Given an undirected graph ($V$ vertices, $E$ edges) with maximum vertex degree $< k$ I want to find a vertex coloring using exactly $k$ colors so that no two adjacent vertices have the same color and for each vertex there exists a path starting in it such that no two vertices on this path has the same color and it contains exactly $k$ vertices. Additionaly, I know that in this graph there is at least one cycle of length exactly $k$. Have you got any ideas how to tackle this problem?

2$\begingroup$ The paths you are talking about actually have nothing to do with Hamiltonian paths, right? Better edit the title and the tags. $\endgroup$– Mikhail TikhomirovSep 28, 2017 at 9:37

$\begingroup$ Dear @Userbejian29: please note that your use of "bounded degree" is sortofamisuse of standard graphtheoretic terminology: 'bounded degree' is used if the context contains an infinite sequence of graphs. (Search for yourself.) What you mean is simple 'with maximum degree $<k$'. This is a usual way to put it. Would you please say it this way? (Unless for some strange reason you really really insist on this unusual use of 'bounded degree'.) $\endgroup$– Peter HeinigSep 28, 2017 at 10:17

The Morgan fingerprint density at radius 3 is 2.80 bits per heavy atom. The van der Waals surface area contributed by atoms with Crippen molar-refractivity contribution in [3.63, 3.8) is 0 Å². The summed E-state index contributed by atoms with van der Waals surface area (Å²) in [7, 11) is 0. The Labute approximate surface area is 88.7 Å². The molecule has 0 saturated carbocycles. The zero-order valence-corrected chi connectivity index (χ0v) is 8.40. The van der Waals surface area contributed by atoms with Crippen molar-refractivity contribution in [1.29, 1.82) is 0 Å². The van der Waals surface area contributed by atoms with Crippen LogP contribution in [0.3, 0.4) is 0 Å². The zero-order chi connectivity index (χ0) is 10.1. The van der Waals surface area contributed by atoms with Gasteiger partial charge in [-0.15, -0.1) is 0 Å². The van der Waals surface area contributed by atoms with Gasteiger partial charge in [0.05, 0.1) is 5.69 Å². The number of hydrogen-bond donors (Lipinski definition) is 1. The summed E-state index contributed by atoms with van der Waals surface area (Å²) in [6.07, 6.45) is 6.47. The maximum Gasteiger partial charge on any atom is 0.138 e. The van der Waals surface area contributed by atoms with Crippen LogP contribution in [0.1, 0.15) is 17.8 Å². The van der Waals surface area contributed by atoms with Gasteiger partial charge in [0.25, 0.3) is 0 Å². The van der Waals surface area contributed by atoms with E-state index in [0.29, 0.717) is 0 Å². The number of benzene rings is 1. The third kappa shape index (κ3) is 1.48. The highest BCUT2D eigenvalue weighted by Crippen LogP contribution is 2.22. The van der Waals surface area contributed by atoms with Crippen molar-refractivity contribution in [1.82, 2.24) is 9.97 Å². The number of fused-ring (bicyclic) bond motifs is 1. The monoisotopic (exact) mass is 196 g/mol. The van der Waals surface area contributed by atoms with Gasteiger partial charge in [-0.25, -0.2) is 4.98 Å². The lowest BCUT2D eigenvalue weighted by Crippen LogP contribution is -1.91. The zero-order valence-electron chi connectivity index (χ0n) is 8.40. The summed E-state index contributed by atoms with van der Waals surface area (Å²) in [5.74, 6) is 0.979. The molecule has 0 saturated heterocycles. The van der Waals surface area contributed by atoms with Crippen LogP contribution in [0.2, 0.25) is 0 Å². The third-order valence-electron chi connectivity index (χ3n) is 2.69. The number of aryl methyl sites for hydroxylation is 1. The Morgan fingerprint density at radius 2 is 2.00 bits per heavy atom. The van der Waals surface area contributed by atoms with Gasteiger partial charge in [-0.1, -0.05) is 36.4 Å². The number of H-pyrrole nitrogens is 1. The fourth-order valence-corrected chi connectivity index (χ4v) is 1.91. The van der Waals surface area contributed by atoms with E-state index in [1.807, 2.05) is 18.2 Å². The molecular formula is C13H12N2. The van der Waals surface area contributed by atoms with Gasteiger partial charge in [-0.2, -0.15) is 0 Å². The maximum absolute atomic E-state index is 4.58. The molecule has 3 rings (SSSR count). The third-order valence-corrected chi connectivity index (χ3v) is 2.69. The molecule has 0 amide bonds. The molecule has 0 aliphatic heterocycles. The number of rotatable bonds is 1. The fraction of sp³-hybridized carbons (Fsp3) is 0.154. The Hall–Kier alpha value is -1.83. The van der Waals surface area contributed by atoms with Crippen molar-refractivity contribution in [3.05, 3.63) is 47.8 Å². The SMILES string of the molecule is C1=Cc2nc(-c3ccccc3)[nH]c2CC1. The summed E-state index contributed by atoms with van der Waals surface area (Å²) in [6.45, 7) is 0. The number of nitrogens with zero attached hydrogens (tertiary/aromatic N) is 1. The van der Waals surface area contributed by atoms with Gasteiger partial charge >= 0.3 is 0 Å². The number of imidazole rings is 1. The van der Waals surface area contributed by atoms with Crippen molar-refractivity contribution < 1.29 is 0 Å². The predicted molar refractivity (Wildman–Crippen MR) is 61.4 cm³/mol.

1 Answer
The OP is asking for something which has already been proved to exist in
Saieed Akbari, Vahid Liaghat, Afshin Nikzad: Colorful Paths in Vertex Coloring of Graphs, The electronic journal of combinatorics 18 (2011), #P17
(see Theorem 3 on page 5 of op. cit., which is exactly what the opening post is asking for, except for a necessary exclusion of $G\cong C^7$.)

$\begingroup$ @MikhailTikhomirov: thanks for pointing out. This is not my intent. I find the 'reference request' section, within reason, very valuable. I will edit the answer. But an answer it is, I think. (Though it should be Theorem 3, not 1). I will edit. $\endgroup$ Sep 28, 2017 at 10:41